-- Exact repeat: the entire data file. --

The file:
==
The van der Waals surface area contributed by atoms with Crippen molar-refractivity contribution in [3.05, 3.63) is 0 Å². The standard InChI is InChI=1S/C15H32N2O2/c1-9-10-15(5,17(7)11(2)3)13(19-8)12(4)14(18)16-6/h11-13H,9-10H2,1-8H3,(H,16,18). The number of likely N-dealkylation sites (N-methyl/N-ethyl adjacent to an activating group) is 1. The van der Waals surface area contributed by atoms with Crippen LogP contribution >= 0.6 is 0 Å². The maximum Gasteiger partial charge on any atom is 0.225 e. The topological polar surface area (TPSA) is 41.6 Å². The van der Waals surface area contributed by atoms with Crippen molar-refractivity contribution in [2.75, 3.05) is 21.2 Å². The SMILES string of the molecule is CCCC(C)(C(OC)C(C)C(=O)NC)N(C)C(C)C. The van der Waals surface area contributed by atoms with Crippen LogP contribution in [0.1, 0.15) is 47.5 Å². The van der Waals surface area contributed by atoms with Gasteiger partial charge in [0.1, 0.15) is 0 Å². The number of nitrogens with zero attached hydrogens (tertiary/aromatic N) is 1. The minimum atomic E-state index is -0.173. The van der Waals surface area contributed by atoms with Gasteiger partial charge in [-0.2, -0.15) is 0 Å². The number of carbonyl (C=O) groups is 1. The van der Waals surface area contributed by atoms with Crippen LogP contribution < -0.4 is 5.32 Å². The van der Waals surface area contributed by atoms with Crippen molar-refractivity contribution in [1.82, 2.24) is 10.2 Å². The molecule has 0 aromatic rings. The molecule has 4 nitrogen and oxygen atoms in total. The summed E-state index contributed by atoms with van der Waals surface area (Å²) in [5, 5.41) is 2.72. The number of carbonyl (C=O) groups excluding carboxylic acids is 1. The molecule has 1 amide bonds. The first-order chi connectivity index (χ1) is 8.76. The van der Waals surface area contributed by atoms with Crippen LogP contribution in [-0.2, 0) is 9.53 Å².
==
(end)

The van der Waals surface area contributed by atoms with Crippen molar-refractivity contribution in [3.05, 3.63) is 0 Å². The standard InChI is InChI=1S/C15H32N2O2/c1-9-10-15(5,17(7)11(2)3)13(19-8)12(4)14(18)16-6/h11-13H,9-10H2,1-8H3,(H,16,18). The number of likely N-dealkylation sites (N-methyl/N-ethyl adjacent to an activating group) is 1. The van der Waals surface area contributed by atoms with Crippen LogP contribution >= 0.6 is 0 Å². The maximum Gasteiger partial charge on any atom is 0.225 e. The topological polar surface area (TPSA) is 41.6 Å². The van der Waals surface area contributed by atoms with Crippen molar-refractivity contribution in [2.75, 3.05) is 21.2 Å². The SMILES string of the molecule is CCCC(C)(C(OC)C(C)C(=O)NC)N(C)C(C)C. The van der Waals surface area contributed by atoms with Crippen LogP contribution in [0.1, 0.15) is 47.5 Å². The van der Waals surface area contributed by atoms with Gasteiger partial charge in [0.1, 0.15) is 0 Å². The number of nitrogens with zero attached hydrogens (tertiary/aromatic N) is 1. The minimum atomic E-state index is -0.173. The van der Waals surface area contributed by atoms with Gasteiger partial charge in [-0.2, -0.15) is 0 Å². The number of carbonyl (C=O) groups is 1. The van der Waals surface area contributed by atoms with Crippen LogP contribution < -0.4 is 5.32 Å². The van der Waals surface area contributed by atoms with Crippen molar-refractivity contribution in [1.82, 2.24) is 10.2 Å². The molecule has 0 aromatic rings. The molecule has 4 nitrogen and oxygen atoms in total. The summed E-state index contributed by atoms with van der Waals surface area (Å²) in [5, 5.41) is 2.72. The number of carbonyl (C=O) groups excluding carboxylic acids is 1. The molecule has 1 amide bonds. The first-order chi connectivity index (χ1) is 8.76. The van der Waals surface area contributed by atoms with Crippen LogP contribution in [-0.2, 0) is 9.53 Å².